Maybe it was the story that was jumping out to you. Maybe you wanted to start a blog to chronicle your love of books (hey, I do that!). Maybe you want to connect with readers, to change their lives with only the words on a printed page (wow this is suspiciously starting to sound like my reasons for writing…. Must be a coincidence). Maybe you want to learn to communicate with people more, empathize with them on a deeper level. Maybe you just want to leave a legacy.
Whatever it is, hone down onto it. Write it down, and stick it onto your writing space or on a sticky note on your computer. Make sure you look at it whenever you’re down. Writing sure as heck may be scary, and you may have no clue what you’re going to write to get yourself out of this terrible plot conundrum you’ve written yourself into, but hey, you’re doing this for a reason.
And that alone is incredibly, powerfully motivating. You have to get over the fear to reach that beautiful goal of yours. Use that reason, and keep going.
2.) Focus on just one thing at a time.
Novels can be particularly overwhelming, simply because writing a complete novel has so many steps. The drafting, the revising, the sending to beta-readers, the editing; it can all add up to be pretty scary, especially if you’re sitting down to write page 1 and can’t help but think about all the steps it’s going to take to finish this thing.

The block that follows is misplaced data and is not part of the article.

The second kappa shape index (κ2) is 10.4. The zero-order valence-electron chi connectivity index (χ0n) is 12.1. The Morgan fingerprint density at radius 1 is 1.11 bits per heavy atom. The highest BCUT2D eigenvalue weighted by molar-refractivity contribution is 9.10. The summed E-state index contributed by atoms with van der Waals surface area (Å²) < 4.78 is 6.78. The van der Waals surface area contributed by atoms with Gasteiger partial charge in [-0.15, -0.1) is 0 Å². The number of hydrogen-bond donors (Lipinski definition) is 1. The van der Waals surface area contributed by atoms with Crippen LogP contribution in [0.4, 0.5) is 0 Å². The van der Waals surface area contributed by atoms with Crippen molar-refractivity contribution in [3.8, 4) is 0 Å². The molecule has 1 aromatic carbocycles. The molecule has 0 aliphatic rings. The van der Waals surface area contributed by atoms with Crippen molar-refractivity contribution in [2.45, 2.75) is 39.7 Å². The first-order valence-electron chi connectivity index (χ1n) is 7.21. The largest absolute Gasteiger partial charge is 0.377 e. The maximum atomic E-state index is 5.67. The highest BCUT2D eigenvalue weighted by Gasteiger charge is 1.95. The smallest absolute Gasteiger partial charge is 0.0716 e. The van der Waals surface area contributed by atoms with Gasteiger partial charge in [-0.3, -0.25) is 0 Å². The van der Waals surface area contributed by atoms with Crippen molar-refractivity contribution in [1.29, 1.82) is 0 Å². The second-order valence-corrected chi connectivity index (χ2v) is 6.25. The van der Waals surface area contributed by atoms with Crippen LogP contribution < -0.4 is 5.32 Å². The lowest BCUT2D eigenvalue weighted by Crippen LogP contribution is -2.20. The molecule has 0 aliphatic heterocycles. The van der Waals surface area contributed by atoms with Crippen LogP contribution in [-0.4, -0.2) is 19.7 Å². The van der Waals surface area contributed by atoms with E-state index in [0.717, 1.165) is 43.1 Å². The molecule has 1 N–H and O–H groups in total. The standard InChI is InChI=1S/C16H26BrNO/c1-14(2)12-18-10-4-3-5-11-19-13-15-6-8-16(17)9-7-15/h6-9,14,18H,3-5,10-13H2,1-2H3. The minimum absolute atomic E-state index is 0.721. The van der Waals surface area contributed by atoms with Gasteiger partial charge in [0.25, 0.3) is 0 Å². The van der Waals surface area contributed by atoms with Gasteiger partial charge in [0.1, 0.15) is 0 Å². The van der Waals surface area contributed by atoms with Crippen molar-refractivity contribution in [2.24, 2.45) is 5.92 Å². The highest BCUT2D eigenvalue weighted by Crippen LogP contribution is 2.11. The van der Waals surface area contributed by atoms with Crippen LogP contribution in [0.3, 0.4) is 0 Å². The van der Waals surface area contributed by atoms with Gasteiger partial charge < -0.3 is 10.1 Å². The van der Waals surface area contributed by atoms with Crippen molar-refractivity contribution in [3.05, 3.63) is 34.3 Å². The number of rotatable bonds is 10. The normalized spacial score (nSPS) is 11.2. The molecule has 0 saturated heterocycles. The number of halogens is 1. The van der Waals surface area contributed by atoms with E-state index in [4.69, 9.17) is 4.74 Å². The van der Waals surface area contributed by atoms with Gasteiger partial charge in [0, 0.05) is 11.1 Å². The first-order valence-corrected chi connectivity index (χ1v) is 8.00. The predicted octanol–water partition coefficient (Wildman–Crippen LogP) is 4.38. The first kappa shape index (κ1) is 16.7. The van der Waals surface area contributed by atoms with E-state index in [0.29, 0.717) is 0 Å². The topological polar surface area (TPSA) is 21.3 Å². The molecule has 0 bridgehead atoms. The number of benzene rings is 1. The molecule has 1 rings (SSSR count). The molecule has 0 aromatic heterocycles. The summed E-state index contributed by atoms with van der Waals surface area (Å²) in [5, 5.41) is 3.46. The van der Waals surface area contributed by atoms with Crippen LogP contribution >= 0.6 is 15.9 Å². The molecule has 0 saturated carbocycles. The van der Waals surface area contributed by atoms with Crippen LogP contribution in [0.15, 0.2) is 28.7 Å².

This kind of fear can stop you from even starting (I’m quite the over-thinker myself). And that, my dear readers, is no good for us writers.
So instead of continuously thinking about the enormity of a project, I want you to break it down. Write down every little thing that you’ll have to complete in order to finish the project. For writing a novel, this could include anything from researching a certain type of plant that would fit into your fantasy world to actually breaking your novel down into manegable chapters to finding the perfect beta-readers.